How to politicise a tragedy
by Sam Kriss
I am writing this the morning after a series of violent attacks in Paris that left over one hundred and twenty people dead, and still it feels callous to even be writing about it. As much of the world reels, there’s something very brutal about the idea that now is a good time to demand that others listen to your very clever opinion. If it’s barbarism to write poetry after Auschwitz, then it’s also barbarism to write thinkpieces after Paris. Don’t politicise; don’t use mass murder to score rhetorical points against your enemies, don’t crow je te l’avais bien dit, don’t play tug-of-war with the bodies, don’t make this about yourself, don’t make this about politics.
Which on the face of it is odd: death is always political, and nothing is more political than a terrorist attack. These events happen for political reasons, and they have political consequences; to have an opinion is nice if frustrating in times of peace, but absolutely essential in times of crisis. And yet. A sense of disgust rises when people comment on France’s unprecedented measure of closing its borders by bleating that if they’d done that earlier, all this could have been avoided; when they start gurgling about the global threat of Islam and the foreigners in our midst; when they smugly declare that restrictive gun laws left the population defenceless. This isn’t a tendency limited to the political right: there are plenty on the soi-disant left also using the massacre as a pristine stage on which to exhibit their one-person morality plays. What if the attackers had been white; wouldn’t we all be talking about mental health? Don’t you know that non-Muslims commit atrocities too? Why do you care about this, and not about all the other tragedies going on elsewhere in the world? Can’t you see that all these bodies only exist to prove that I was right about everything all along?
Normally the duty to not opine would only apply to a very small sector of the population, but for the last few years we’ve all been at it. Most of this take-mongering is happening online, and it feels absolutely and entirely wrong to be worthily prognosticating about hundreds of personal apocalypses on the same platforms and in the same forms that are used to sound off about TV shows and and football matches. A lot of this has to do with the demands of the format itself: you’re endlessly encouraged to Have Your Say and Join The Conversation, to constantly be filling white boxes with words, because what you think about any given topic is now incredibly important, and before you know it, in the stampede to have your say and join the conversation you’re trampling over the dead. We scrawl our thoughts in blood. To express anything other than sorrow is monstrous.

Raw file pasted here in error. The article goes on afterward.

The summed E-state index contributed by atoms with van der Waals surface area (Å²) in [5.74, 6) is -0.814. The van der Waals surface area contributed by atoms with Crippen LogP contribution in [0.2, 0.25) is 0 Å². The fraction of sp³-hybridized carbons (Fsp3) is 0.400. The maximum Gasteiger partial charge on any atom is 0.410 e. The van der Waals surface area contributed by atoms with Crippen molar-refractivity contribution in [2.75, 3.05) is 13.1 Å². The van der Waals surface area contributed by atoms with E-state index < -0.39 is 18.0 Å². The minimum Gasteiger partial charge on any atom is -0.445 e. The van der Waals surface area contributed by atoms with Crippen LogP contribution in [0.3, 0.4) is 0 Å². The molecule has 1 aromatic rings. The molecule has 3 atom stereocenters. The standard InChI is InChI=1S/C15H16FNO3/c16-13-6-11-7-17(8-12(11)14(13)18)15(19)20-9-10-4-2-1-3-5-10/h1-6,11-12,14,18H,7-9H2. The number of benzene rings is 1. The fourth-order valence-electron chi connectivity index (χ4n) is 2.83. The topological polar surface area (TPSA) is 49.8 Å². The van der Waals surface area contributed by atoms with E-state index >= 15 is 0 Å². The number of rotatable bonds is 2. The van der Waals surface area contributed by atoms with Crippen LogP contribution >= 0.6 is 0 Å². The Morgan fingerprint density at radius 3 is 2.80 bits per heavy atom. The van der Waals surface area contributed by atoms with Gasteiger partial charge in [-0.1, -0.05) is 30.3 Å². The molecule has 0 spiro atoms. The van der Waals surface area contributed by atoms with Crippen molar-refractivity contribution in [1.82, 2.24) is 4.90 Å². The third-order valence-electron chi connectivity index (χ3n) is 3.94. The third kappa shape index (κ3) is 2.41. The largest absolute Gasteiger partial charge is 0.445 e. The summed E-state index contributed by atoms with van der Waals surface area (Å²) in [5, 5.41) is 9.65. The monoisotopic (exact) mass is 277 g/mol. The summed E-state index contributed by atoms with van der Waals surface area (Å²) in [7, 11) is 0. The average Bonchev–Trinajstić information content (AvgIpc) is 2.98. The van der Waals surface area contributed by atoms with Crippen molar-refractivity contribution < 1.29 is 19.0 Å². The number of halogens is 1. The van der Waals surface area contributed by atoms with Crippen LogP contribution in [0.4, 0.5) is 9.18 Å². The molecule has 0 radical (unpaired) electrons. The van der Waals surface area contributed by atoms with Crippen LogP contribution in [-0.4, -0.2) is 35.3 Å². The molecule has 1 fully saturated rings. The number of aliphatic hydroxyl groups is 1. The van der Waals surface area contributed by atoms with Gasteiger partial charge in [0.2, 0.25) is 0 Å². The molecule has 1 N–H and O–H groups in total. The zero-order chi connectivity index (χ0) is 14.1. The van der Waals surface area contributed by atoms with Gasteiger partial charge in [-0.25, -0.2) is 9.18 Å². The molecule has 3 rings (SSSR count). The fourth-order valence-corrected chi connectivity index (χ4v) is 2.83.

But then look at what’s being said. Last night, President Hollande stood outside the Bataclan concert hall, where many dozens had died, to say that ‘we are going to fight, and this fight will be merciless.’ There will be more war, more death, and more tragedy. The TV stations are bringing in experts to insist that this is all the fault of the migrants and the foreigners, as if refugees were carrying the violence they fled along with them. More repression, more cruelty, more pogroms. Terrorist attacks, as we all know, are carried out with the intent of setting the people against each other and sparking an intensification of the violence of the State, and so the people are duly set against each other, and the State announces its determination to do violence. This is already a politicisation of the tragedy, and to loudly speak out against it is yet another: is that also unacceptable? The day before the attacks in Paris, two suicide bombers blew themselves up in Bourj el-Barajneh, a predominately Shia suburb of Beirut, murdering 43 innocent people as they went about their lives. Wire agencies such as Reuters reported an attack against a ‘Hezbollah stronghold.’ The humanity of the victims disappeared, they were brutally synecdochised into a political party that some of them may or may not have supported, they weren’t people, they were Hezbollah, as if what had been attacked were a castle sharp with battlements rather than a neighbourhood full of families. Many people very loudly voiced their horror at this – but that was also the politicisation of tragedy: was that also unacceptable?
When it’s deployed honestly, the command to not politicise means to not make someone’s death about something else: it’s not about the issue you’ve always cared about; it’s not about you. To do this is one type of politics. But there’s another. Insisting on the humanity of the victims is also a political act, and as tragedy is spun into civilisational conflict or an excuse to victimise those who are already victims, it’s a very necessary one. There is the politicisation that seizes on death for limited political aims, and then there is the politicisation that would refuse any predetermined script other than the call for liberation. It insists on the political nature of tragedy, not to shunt it towards one or another narrative pit, or to put a left-ish or right-ish filter over the images of bloodshed, but because politics is a way out of all this. Atrocity demands solidarity. Absolute sympathy for the victims; for all victims. To insist on having an opinion, not the knowing sneer of someone who was right all along, but undiminished solidarity in the face of devastation. To fight against those who attack concerts and cafes, those who bomb cities with fighter jets and with their own bodies, those who abandon migrants to the cold outside their borders, and those sent them fleeing. To struggle: the common struggle of all who suffer, against suffering.